Of all the companies that benefitted from the Black Keys/White Stripes-fuelled pawn shop guitar surge, we’d wager Danelectro was near the top.
Its electric range has always been off-the-wall, but its low prices and unique build and sound have seen a raft of new models surface in recent years. Now the 59X sees the company give its most iconic outline - and old favourite of a certain Jimmy Page - a new lease of life. First things first: this is a bit of a dog’s dinner in the looks department. That angled, humbucker-sized single coil, coupled with the slash across the end of the fretboard, looks a little rough and ready. Why Dano didn’t just stick a matching Lipstick single coil up there, we’ll never know. Still, we’ve no complaints about the Lipstick humbucker in the bridge, which is coil-splittable via the tone knob.
The actual build quality is hard to fault, however, with no finish or setup imperfections to speak of. It’s the best put-together Dano we’ve seen for some time. The wraparound bridge provides solid tuning stability, although a hefty rout behind reminds you the 59X is also available with a Wilkinson vibrato (the 59XT, £649).
But forget the looks: we implore you to play this guitar. LP players will feel right at home with the gloss-finished neck, and the comfortable 25” scale length means this could quickly become your go-to pick-up-and-play electric. The neck pickup has a fat single-coil response, with a sweet compression when you dig in, the slanted pick-up position resulting in a more even string response.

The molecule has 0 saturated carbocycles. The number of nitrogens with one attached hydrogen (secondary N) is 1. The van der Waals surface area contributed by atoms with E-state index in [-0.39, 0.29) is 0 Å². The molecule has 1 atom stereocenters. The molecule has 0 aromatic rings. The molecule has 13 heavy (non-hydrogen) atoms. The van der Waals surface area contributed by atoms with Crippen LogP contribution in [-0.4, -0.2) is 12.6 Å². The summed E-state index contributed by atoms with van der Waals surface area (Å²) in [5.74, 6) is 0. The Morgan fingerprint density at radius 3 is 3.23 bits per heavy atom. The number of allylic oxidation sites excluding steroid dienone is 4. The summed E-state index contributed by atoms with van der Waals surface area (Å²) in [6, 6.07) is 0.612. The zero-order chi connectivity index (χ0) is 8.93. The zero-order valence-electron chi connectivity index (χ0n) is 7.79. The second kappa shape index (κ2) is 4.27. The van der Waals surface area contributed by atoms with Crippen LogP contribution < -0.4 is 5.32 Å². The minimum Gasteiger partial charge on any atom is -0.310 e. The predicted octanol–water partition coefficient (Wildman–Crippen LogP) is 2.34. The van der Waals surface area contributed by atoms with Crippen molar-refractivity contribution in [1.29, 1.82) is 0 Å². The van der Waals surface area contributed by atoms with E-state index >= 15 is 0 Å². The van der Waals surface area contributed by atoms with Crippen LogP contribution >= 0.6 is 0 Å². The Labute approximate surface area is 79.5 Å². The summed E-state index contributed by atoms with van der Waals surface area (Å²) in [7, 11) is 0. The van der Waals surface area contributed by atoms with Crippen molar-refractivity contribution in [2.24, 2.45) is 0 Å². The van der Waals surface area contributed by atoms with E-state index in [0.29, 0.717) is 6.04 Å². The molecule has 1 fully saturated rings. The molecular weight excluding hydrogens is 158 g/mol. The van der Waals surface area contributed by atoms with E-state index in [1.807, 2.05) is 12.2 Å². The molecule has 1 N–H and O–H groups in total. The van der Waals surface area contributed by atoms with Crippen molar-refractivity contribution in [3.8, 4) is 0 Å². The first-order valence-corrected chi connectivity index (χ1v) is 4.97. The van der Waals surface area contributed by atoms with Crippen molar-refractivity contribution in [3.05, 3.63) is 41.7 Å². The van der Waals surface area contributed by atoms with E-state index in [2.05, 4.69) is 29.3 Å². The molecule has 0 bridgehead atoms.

The bridge humbucker, meanwhile, has all the top-end sparkle and jangle of Lipsticks, but with the added heft of ’bucker output, all without getting woolly. It’s a hugely addictive voice, while the coil-split lowers the output and thins out the sound, but retains that Lipstick punch.
There’s great clarity with gain, too: that distinctive high end, combined with Danelectro’s idiosyncratic semi-hollow construction, makes every note in a chord sing. There is some treble loss when winding down the volume knob, but that’s hardly uncommon at this price point. Regardless, the 59X will handle just about any genre - whether you’re a fan of classic-rock, blues, post-rock or indie, you’ll find something here to please your ear.
Given its suitability for big riffs and solos, it’s frustrating that Dano still refuses to update the 59’s greatest shortcoming: its upper-fret access. You might as well forget about playing past the 18th fret - those shallow cutaways and the chunky heel are total rock- blockers. However, if you believe the old Tommy Tedesco saying “There’s no money above the 5th fret”, there are some phenomenal tones to be had here.